Where is the main meaning, the message of the author hiding? If we formulate the essence in one sentence, it will turn out like this: weak people often become victims of the power of this world. The world is not fair. It is not the truth that wins, not the truth, but strength. Unrighteous deeds are hidden under the masks of law and righteousness. In the image of a wolf, typical villains appear, for whom lying, and slandering an innocent person is a sheer nonsense. As a result, as a rule, such people achieve their goals by creating problems for a less powerful person.
The teacher Tikhomirov considers the key meaning of the work to be the emphasis on the inevitable guilt of the weak over the strong. The rich man lives at the expense of the poor – these are the rules. However, even the powerful of this world are aware of their own guilt and wrong – albeit very deep in their souls. Therefore, they try to make their wicked deeds look like law. Tikhomirov’s colleague, Vodovozov focuses on the vileness of gross cruelty, violence, hypocrisy, and deceit, which the author skillfully reveals. Moreover, this theme is manifested not only in this work. You can also recall other similar creations of Krylov: “The Cat and the Nightingale”, “The Wolf and the Cuckoo”, “The Wolf and the Cat”, etc.
Artistic features of Krylov’s creation
Personification as a weapon of the fabulist
Krylov uses a classic technique for this genre – he introduces images of animals into the text. In this way, the author demonstrates to readers how strong people can be cruel and aggressive, and how weak people can be defenseless and clumsy in trying to protect themselves. Strong people justify aggression by appealing to the letter of the law, turning rules and morality inside out.
In the animal world, cruelty, the rule of survival, is the natural order of things, the norm. However, people live by different rules. In society, morality is at the center of people’s relations, and it is often not the strong that survive, but the weak, thanks to morality. Nevertheless, Krylov demonstrates the “right of the strong”, which grossly violates justice. It is natural that the writer condemns such an order that completely ignores common sense. Although the lamb personifies a person capable of providing clarity of arguments and proving his own innocence, this hero is defeated.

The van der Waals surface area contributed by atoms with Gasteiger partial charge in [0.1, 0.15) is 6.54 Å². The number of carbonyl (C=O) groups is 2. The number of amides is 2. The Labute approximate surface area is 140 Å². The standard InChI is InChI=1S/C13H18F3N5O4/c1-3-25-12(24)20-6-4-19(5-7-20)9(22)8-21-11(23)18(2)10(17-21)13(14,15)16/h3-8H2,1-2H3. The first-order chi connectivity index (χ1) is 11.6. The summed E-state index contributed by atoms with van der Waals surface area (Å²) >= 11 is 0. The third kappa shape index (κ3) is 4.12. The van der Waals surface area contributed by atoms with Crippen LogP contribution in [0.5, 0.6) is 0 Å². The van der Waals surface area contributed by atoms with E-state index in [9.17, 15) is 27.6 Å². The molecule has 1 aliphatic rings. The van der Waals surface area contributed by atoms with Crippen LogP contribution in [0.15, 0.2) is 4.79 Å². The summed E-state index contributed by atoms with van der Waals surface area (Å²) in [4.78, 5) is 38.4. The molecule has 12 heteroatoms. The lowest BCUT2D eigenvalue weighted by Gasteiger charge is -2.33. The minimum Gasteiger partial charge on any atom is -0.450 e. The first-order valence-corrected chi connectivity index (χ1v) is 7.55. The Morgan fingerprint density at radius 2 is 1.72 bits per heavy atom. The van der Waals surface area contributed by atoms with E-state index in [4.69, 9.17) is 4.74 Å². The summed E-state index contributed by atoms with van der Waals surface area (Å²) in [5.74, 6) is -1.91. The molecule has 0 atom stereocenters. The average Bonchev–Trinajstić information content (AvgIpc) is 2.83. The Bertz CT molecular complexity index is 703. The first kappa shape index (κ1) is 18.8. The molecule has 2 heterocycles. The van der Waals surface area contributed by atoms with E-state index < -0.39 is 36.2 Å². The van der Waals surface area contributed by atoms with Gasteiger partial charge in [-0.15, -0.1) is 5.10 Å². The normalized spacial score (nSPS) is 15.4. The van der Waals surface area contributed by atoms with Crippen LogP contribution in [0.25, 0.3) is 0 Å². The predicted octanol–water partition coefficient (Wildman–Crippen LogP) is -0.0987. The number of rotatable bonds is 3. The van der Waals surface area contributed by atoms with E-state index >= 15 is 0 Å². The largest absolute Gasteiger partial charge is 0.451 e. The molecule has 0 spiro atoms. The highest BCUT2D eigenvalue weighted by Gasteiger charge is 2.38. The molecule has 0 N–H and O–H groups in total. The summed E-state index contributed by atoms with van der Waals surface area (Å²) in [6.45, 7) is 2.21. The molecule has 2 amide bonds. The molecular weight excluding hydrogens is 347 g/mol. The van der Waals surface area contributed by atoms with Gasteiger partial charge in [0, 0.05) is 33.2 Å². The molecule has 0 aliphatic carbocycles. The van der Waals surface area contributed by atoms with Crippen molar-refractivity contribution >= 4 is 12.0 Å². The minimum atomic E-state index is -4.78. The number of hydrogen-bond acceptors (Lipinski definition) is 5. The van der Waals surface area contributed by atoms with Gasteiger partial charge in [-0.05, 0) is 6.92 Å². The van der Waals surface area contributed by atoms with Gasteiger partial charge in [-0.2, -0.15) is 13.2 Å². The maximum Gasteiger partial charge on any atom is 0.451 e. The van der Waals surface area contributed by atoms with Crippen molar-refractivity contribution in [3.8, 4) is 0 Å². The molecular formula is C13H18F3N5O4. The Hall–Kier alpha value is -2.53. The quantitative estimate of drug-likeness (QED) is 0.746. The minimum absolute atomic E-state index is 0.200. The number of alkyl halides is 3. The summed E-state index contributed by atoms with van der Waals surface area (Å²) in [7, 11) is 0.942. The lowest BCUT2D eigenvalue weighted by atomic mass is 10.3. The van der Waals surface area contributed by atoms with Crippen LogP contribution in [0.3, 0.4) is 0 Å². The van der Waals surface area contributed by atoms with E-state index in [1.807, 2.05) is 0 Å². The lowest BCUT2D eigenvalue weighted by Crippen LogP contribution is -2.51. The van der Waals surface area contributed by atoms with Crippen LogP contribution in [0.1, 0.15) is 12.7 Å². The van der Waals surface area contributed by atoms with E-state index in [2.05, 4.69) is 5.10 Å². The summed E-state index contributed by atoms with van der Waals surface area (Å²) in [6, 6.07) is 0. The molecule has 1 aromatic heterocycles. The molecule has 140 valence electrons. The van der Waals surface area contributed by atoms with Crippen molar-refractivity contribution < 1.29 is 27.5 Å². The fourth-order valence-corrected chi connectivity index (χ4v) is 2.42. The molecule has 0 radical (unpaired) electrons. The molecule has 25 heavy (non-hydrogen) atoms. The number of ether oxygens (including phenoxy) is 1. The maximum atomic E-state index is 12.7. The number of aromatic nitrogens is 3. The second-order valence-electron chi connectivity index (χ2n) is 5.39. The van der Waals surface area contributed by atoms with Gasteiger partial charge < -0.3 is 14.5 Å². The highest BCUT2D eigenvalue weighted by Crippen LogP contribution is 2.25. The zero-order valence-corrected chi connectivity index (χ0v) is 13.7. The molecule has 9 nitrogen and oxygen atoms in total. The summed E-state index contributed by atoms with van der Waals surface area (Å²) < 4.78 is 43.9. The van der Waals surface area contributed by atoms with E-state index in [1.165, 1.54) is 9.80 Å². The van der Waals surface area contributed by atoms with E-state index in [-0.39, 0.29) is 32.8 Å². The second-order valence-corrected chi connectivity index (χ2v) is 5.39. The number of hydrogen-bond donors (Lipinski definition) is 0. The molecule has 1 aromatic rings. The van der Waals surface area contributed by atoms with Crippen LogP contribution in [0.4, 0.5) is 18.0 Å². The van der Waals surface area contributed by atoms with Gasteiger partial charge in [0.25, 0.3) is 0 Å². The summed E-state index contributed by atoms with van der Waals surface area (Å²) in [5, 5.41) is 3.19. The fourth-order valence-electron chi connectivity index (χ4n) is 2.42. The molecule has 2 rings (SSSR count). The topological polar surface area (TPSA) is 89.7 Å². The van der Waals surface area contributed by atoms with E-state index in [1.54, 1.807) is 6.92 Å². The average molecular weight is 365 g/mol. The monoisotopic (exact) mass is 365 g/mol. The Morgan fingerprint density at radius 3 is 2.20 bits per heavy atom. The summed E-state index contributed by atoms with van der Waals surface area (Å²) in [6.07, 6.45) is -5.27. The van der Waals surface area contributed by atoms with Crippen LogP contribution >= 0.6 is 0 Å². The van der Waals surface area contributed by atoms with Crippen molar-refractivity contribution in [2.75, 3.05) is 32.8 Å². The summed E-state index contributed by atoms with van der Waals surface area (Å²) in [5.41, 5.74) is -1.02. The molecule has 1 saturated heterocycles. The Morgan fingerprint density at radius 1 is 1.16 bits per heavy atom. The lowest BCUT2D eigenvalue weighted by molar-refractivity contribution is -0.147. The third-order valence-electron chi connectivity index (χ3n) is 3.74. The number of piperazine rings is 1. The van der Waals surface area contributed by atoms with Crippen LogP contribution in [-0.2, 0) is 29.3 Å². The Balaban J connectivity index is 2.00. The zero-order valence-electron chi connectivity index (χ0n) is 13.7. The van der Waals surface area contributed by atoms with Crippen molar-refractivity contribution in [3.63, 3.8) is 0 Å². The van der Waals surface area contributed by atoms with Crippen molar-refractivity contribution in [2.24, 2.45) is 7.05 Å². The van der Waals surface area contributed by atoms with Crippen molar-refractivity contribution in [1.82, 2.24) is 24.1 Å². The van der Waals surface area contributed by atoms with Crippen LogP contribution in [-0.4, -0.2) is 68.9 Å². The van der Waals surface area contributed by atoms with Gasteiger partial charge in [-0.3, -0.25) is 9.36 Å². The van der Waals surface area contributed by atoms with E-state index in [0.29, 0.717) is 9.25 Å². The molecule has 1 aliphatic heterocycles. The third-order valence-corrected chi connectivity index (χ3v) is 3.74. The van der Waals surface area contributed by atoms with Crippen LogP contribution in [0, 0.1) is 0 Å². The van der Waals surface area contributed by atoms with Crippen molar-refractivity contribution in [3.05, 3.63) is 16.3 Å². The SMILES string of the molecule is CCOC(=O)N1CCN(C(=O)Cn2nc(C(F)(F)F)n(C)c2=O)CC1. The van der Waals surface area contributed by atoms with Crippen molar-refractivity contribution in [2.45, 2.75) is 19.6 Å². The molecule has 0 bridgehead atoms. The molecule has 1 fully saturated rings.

Krylov is a master of words
The richness of vocabulary and virtuosity of words, skill in mastering the means of artistic expression is a characteristic features of Krylov’s work. The writer uses contextual synonyms and paraphrases (for example, “brightest wolf”, and “lordship”). Especially this technique stands out in the appeal of the lamb to his strong master – the wolf. A weak hero does not address a strong character directly.
The fable “The Monkey and Glasses” fully reflects the skill of Ivan Krylov, who ridiculed high-ranking stupid and short-sighted officials, while using the image of an ignorant and stupid Monkey. We invite readers to familiarize themselves with the descriptions of this work.
In addition, at the same time, these phrases are vivid epithets. The writer also uses other epithets: “unclean snout”, and “dark forest” … And also in the work, there are a lot of various synonyms (“wish evil”, “harm”).
Inversions and anaphoras in the text